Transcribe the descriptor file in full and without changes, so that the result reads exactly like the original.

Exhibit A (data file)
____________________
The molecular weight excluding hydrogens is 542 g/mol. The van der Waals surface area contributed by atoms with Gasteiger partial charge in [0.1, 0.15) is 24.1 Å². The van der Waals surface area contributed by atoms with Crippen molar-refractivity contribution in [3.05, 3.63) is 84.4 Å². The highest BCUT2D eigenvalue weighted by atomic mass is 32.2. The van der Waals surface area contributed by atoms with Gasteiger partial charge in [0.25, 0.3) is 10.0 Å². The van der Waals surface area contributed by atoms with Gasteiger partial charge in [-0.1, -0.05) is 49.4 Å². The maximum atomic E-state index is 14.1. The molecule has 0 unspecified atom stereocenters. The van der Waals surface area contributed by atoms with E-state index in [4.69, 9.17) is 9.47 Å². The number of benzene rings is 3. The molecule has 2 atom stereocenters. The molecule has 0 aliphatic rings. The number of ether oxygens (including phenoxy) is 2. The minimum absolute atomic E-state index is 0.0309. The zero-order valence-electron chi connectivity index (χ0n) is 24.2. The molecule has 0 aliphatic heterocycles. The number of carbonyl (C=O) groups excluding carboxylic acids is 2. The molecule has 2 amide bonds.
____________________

The molecular weight excluding hydrogens is 542 g/mol. The van der Waals surface area contributed by atoms with Gasteiger partial charge in [0.1, 0.15) is 24.1 Å². The van der Waals surface area contributed by atoms with Crippen molar-refractivity contribution in [3.05, 3.63) is 84.4 Å². The highest BCUT2D eigenvalue weighted by atomic mass is 32.2. The van der Waals surface area contributed by atoms with Gasteiger partial charge in [0.25, 0.3) is 10.0 Å². The van der Waals surface area contributed by atoms with Gasteiger partial charge in [-0.1, -0.05) is 49.4 Å². The maximum atomic E-state index is 14.1. The molecule has 0 unspecified atom stereocenters. The van der Waals surface area contributed by atoms with E-state index in [4.69, 9.17) is 9.47 Å². The number of benzene rings is 3. The molecule has 2 atom stereocenters. The molecule has 0 aliphatic rings. The number of ether oxygens (including phenoxy) is 2. The minimum absolute atomic E-state index is 0.0309. The zero-order valence-electron chi connectivity index (χ0n) is 24.2. The molecule has 0 aliphatic heterocycles. The number of carbonyl (C=O) groups excluding carboxylic acids is 2. The molecule has 2 amide bonds.